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Authors: Barco, Stefano
Valerio, Luca
Gallo, Andrea
Turatti, Giacomo
Mahmoudpour, Seyed Hamidreza
Ageno, Walter
Castellucci, Lana A.
Cesarman-Maus, Gabriela
Ddungu, Henry
Paula, Erich Vinicius de
Dumantepe, Mert
Goldhaber, Samuel Z.
Guillermo Esposito, Maria Cecilia
Klok, Frederikus A.
Kucher, Nils
McLintock, Claire
Ní Áinle, Fionnuala
Simioni, Paolo
Spirk, David
Spyropoulos, Alex C.
Urano, Tetsumei
Zhai, Zhen-guo
Hunt, Beverley
Konstantinides, Stavros V.
Title: Global reporting of pulmonary embolism-related deaths in the World Health Organization mortality database : vital registration data from 123 countries
Online publication date: 6-Dec-2022
Year of first publication: 2021
Language: english
Abstract: Introduction Pulmonary embolism (PE) has not been accounted for as a cause of death contributing to cause-specific mortality in global reports. Methods We analyzed global PE-related mortality by focusing on the latest year available for each member state in the World Health Organization (WHO) mortality database, which provides age-sex–specific aggregated mortality data transmitted by national authorities for each underlying cause of death. PE-related deaths were defined by International Classification of Diseases, Tenth Revision codes for acute PE or nonfatal manifestations of venous thromboembolism (VTE). The 2001 WHO standard population served for standardization. Results We obtained data from 123 countries covering a total population of 2 602 561 422. Overall, 50 (40.6%) were European, 39 (31.7%) American, 13 (10.6%) Eastern Mediterranean, 13 (10.6%) Western Pacific, 3 (2.4%) Southeast Asian, and 2 (1.6%) African. Of 116 countries classifiable according to population income, 57 (49.1%) were high income, 42 (36.2%) upper-middle income, 14 (12.1%) lower-middle income, and 3 (2.6%) low income. A total of 18 726 382 deaths were recorded, of which 86 930 (0.46%) were attributed to PE. PE-related mortality rate increased with age in most countries. The reporting of PE-related deaths was heterogeneous, with an age-standardized mortality rate ranging from 0 to 24 deaths per 100 000 population-years. Income status only partially explained this heterogeneity. Conclusions Reporting of PE-related mortality in official national vital registration was characterized by extreme heterogeneity across countries. These findings mandate enhanced efforts toward systematic and uniform coverage of PE-related mortality and provides a case for full recognition of PE and VTE as a primary cause of death.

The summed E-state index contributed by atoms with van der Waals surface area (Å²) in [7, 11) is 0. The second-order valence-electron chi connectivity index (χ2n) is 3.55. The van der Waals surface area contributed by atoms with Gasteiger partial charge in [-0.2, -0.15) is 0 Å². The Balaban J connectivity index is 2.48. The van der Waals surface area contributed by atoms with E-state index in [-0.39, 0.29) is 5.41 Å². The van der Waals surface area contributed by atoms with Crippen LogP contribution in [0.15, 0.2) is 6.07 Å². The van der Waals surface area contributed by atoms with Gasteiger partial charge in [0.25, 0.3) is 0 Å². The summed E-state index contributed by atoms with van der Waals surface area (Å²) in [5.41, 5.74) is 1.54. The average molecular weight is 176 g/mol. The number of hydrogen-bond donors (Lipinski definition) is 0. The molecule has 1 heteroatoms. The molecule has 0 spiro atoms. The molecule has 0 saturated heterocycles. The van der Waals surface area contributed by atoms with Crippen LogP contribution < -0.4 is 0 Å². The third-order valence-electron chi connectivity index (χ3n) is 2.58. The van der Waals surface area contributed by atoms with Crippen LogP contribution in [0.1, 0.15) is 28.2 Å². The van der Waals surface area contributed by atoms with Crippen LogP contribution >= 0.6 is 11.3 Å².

DDC: 610 Medizin
610 Medical sciences
Institution: Johannes Gutenberg-Universität Mainz
Department: FB 04 Medizin
Place: Mainz
Version: Published version
Publication type: Zeitschriftenaufsatz
License: CC BY-NC-ND
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Journal: Research and practice in thrombosis and haemostasis
Pages or article number: e12520
Publisher: Wiley
Publisher place: Hoboken, NJ
Issue date: 2021
ISSN: 2475-0379
Publisher DOI: 10.1002/rth2.12520
Appears in collections:JGU-Publikationen

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